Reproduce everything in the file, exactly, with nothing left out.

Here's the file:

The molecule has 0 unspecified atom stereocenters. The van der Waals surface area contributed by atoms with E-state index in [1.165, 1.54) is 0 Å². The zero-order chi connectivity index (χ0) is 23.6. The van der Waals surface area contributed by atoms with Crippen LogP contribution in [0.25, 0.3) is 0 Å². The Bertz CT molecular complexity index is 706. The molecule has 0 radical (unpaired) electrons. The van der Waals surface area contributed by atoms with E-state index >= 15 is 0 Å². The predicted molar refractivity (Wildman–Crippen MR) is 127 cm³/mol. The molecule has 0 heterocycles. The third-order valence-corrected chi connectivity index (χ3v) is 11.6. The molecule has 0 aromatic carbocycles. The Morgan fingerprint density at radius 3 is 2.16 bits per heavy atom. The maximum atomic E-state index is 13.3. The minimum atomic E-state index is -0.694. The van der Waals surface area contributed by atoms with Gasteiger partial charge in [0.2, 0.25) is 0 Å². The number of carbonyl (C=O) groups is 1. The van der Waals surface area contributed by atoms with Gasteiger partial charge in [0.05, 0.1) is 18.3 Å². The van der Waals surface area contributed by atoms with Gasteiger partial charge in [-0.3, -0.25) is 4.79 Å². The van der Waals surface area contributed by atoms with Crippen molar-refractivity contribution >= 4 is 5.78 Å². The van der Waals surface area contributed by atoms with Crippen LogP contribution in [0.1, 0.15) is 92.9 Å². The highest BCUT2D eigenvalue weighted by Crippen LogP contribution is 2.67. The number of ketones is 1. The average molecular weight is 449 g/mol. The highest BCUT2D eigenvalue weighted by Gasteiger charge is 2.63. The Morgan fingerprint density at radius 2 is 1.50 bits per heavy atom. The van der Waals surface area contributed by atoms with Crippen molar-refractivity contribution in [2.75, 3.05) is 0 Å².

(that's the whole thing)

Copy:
The molecule has 0 unspecified atom stereocenters. The van der Waals surface area contributed by atoms with E-state index in [1.165, 1.54) is 0 Å². The zero-order chi connectivity index (χ0) is 23.6. The van der Waals surface area contributed by atoms with Crippen LogP contribution in [0.25, 0.3) is 0 Å². The Bertz CT molecular complexity index is 706. The molecule has 0 radical (unpaired) electrons. The van der Waals surface area contributed by atoms with E-state index >= 15 is 0 Å². The predicted molar refractivity (Wildman–Crippen MR) is 127 cm³/mol. The molecule has 0 heterocycles. The third-order valence-corrected chi connectivity index (χ3v) is 11.6. The molecule has 0 aromatic carbocycles. The Morgan fingerprint density at radius 3 is 2.16 bits per heavy atom. The maximum atomic E-state index is 13.3. The minimum atomic E-state index is -0.694. The van der Waals surface area contributed by atoms with Gasteiger partial charge in [0.2, 0.25) is 0 Å². The number of carbonyl (C=O) groups is 1. The van der Waals surface area contributed by atoms with Gasteiger partial charge in [0.05, 0.1) is 18.3 Å². The van der Waals surface area contributed by atoms with Gasteiger partial charge in [-0.3, -0.25) is 4.79 Å². The van der Waals surface area contributed by atoms with Crippen molar-refractivity contribution >= 4 is 5.78 Å². The van der Waals surface area contributed by atoms with Crippen LogP contribution in [0.1, 0.15) is 92.9 Å². The highest BCUT2D eigenvalue weighted by Crippen LogP contribution is 2.67. The number of ketones is 1. The average molecular weight is 449 g/mol. The highest BCUT2D eigenvalue weighted by Gasteiger charge is 2.63. The Morgan fingerprint density at radius 2 is 1.50 bits per heavy atom. The van der Waals surface area contributed by atoms with Crippen molar-refractivity contribution in [2.75, 3.05) is 0 Å².